Postcard From Former D Magazine Publisher Terry Murphy

Terry Murphy was the publisher of D Magazine back in the day. He also started a little street basketball competition known as Hoop-It-Up. When he told me recently that he was in town for the All-Star Game, I asked him why. Here’s a little history about D Magazine‘s connection to the NBA and what the big man is doing is doing with himself these days:

Busy this week with my old NBA pals. They were partners in the Hoop-It-Up portion of my old enterprise, Streetball Partners (along with NBC Sports and Lamar Hunt, which we sold in 2000), and the All Star weekend serves as our annual reunion. Lots of games, parties, and pretending that Commissioner David Stern really thinks of me as a close personal friend and adviser. Worse, I have had to inform scores of part-time acquaintances that my ticket allocation was exhausted just before they called to beg another four ducats.

One of my challenges this year was selecting restaurants in which to meet and feed the visiting NBA staffers. I want the local experience to be memorable and something they couldn’t get in Manhattan or environs. Bringing a twelve-pack into Mia’s was a start, and Celebration is usually appropriate. Classic steak joints aren’t that special, nor are our many international options. But later in the week brought back the old hoops memories. One of the guys wanted to meet at The Palm, but knowing my picture was still on the wall from my old D Magazine days, I suggested Dick’s Last Resort.

Often my guests want to know about the origins of Hoop-It-Up, which began as Hoop-D-Do in 1986. (Get it? The D of D Mag? Hoop-D-Do?) I was the publisher of D from 1984 to 1988. Center court was the intersection of Market and Ross. When I left the magazine I decided to roll out the successful 3-on-3 event nationally, ultimately selling national sponsorship of a national tour to Pepsi and Pizza Hut in 1989. The Pepsico marketing geniuses then told me that for their million dollars sponsorship fee they could call the Tour anything they wanted ….and how did I like Hoop-It-Up?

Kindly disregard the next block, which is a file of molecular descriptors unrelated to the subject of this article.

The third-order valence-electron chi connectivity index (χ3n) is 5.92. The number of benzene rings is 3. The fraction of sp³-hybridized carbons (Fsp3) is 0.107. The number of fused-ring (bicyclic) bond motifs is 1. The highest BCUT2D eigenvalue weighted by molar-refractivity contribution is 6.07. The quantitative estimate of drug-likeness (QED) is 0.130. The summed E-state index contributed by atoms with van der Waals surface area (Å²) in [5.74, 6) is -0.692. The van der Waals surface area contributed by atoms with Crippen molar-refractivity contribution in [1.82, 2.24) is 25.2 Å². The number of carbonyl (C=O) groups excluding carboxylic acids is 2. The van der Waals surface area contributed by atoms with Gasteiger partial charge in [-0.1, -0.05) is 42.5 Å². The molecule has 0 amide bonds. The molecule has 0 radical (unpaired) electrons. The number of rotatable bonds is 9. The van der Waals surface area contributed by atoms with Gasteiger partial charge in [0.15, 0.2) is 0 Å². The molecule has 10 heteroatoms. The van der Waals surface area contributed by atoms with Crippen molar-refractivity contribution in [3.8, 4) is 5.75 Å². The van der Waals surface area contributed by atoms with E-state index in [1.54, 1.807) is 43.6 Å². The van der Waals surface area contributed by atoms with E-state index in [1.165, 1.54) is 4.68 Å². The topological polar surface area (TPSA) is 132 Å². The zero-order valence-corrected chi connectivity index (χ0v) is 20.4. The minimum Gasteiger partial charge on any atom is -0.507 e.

I told them I absolutely loved it!

When we sold the company eleven years later we were doing 302 events in 27 countries, giving million$$ to charities, and employing 280 people. The annual event in Dallas boasted over 13,000 participants! A week after getting paid my wife of 36 years filed for divorce. Since that time I’ve split time in Spain, Maui, Cedar Creek Lake, and Addison. My jumpshot still needs work. So does my love life. I’m still on the Christmas card list of the commissioners of the NBA, NFL, MLB, and NHL, with whom we had from a dozen to 200 events each year.

When I’m not traveling I make desultory attempts at writing a novel, and generally pretend that Ernest Hemingway has nothing on me in writing skill or wine drinking. The trouble with most bad writers is that they are mere sprinters. I soon hope to find the right combination of time, talent and wine to make this a marathon-like success.

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Comments

  • Kyle Adsteel

    What happened to Hoop-It-Up after Murphy and his group sold it? Did the new owners screw it up? A big part of the Dallas recreational scene just seemed to evaporate. How do we get Murphy to restart it? And I hope he finishes his book soon.

  • Barry Newberg

    As a former Hoop-It-Up employee, both domestic and abroad, I remember those times very fondly. Terry was as enigmatic leader as I’ve worked with, before or since. It was a sad day for me when Hoop-It-Up drifted away. So many good times with good people in great places. And Terry put it all together.

  • Jay Reves

    Murphy was the best boss l ever had. I worked for HIU for three years and never saw him lose his cool. What is he up to these days?